The happenings of life overtake us and carry us on. I never thought much about enrolling at Calvin Seminary, it just happened. While an MDiv student from 1998-2003, I never thought much about pursuing a life and ministry in Bangladesh—it too just hap- pened. Serendipitous events, divine providence, and a sense of calling—to which I never totally said “yes” but then neither did I ever say “no”—propelled me across the world to serve on the faculty of the College of Christian Theology Bangladesh through Resonate Global Mission. This lasted until 2017 when security concerns, family circumstances—as well as more serendipitous events such as providence at work, con- versations, and connections—led me to the Al-Amana Centre in Muscat, Oman, where I hope in the future to expand my role as a theological educator in the areas of Islam and ministry with Muslims. As has been my experience in ministry, it just happened.

Between living in Bangladesh and then Oman, my family and I had to pull into port somewhere. “Going home” is a phrase with a strange meaning for those who have made their home in a strange land. In time, the homeland becomes strange. However, God provid- ed my family a wonderful home to land in Grand Rap- ids during this period of transition and the opportuni- ty for me to serve as a Scholar-in-Residence at Calvin Seminary during the 2017-2018 academic year.

What I did during my year at Calvin Seminary is a story I will leave for others to tell. What the communi- ty at Calvin did for me during this year back home is more than I can tell. What touched me most was the latter term in the title I was given. For the last year, I have been a resident. I had a place to call home. This home was complete with all the amenities, including an office with a desk, constant electricity and water supply, a name tag and email address, as well as af- fording teaching opportunities and involvement in the course on Christian engagement with other religions.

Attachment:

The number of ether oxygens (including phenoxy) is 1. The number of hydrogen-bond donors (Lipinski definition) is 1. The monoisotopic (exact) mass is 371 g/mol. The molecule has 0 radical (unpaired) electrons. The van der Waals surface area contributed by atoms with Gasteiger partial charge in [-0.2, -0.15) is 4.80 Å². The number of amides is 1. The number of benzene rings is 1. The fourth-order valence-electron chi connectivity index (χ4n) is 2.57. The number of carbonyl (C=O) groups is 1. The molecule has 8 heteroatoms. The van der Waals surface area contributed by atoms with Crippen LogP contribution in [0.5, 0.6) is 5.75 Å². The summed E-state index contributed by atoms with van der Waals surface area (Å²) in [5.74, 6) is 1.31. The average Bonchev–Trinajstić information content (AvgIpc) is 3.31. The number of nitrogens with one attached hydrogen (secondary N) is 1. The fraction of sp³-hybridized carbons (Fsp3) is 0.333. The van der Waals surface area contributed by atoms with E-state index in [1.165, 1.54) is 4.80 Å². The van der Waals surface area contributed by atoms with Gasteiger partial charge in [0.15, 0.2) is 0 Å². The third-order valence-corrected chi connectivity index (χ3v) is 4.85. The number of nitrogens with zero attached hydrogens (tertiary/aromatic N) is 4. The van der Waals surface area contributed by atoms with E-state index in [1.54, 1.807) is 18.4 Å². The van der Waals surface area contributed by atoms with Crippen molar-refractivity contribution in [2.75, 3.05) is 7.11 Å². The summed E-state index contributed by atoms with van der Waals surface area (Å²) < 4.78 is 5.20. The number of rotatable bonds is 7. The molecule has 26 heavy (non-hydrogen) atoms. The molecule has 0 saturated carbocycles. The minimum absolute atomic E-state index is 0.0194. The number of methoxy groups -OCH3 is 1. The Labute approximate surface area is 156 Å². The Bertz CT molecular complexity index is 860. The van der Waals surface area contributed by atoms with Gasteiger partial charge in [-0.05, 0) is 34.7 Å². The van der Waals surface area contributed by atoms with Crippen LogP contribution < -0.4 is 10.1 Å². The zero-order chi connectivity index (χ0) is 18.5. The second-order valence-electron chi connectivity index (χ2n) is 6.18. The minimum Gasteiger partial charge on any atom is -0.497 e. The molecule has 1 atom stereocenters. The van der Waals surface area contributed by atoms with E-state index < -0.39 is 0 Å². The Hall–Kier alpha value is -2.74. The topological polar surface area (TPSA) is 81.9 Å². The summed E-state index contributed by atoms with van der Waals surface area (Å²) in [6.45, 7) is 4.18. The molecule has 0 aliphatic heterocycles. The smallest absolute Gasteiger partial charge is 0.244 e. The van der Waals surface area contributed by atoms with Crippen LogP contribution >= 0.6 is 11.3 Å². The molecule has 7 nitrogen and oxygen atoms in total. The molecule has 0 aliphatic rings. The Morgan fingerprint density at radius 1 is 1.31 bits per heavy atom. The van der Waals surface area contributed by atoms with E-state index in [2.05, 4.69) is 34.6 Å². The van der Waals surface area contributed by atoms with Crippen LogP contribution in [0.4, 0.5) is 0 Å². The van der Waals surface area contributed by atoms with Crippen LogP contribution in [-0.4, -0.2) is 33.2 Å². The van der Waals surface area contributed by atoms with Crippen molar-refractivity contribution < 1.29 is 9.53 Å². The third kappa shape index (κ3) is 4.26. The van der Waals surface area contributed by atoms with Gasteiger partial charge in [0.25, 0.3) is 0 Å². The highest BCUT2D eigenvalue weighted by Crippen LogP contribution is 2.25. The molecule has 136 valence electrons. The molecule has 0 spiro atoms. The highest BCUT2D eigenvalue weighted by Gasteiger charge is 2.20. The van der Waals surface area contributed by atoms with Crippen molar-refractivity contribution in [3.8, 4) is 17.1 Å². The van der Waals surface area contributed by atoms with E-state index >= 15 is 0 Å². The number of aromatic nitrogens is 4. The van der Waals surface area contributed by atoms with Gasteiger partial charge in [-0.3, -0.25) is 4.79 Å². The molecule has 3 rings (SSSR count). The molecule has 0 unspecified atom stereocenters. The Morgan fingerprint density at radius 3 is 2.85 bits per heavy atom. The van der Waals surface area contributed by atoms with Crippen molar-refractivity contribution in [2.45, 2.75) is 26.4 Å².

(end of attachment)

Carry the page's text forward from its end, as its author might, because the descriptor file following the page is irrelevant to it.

Being a resident meant that I belonged and felt a sense of belonging. I found an embracing community that welcomed me into their homes, a place to contin- ue the Spirit-led search for truth with others and quest for my identity in this body of Christ that is Calvin Seminary. I cherished the chapels, the town halls, pacing the halls, settling into other spaces, and being present with other faculty, students, and staff.

Everywhere I have been in the world, I have observed that despite the variety of human dwellings, all homes must have doors. Perhaps the doors are the most important part of a homely edifice. The walls are built in order to create a façade to support the windows and doors. Doors are where strangers may enter and friends may exit and come again. The seminary build- ing has many doors, lettered from “Entrance A” to “Entrance M,” connected by a circling, spiralling hall- way. I seem to have made a habit of entering through one door and leaving through another. As it happens, Calvin Seminary is a wonderful place to lose oneself and to find oneself over and over again.

If the doors remain open, I shall be back again. And I hope to create some doors for anyone from the Calvin Seminary community who might like to make the trip to the Al-Amana Centre and Oman. Let’s see what happens.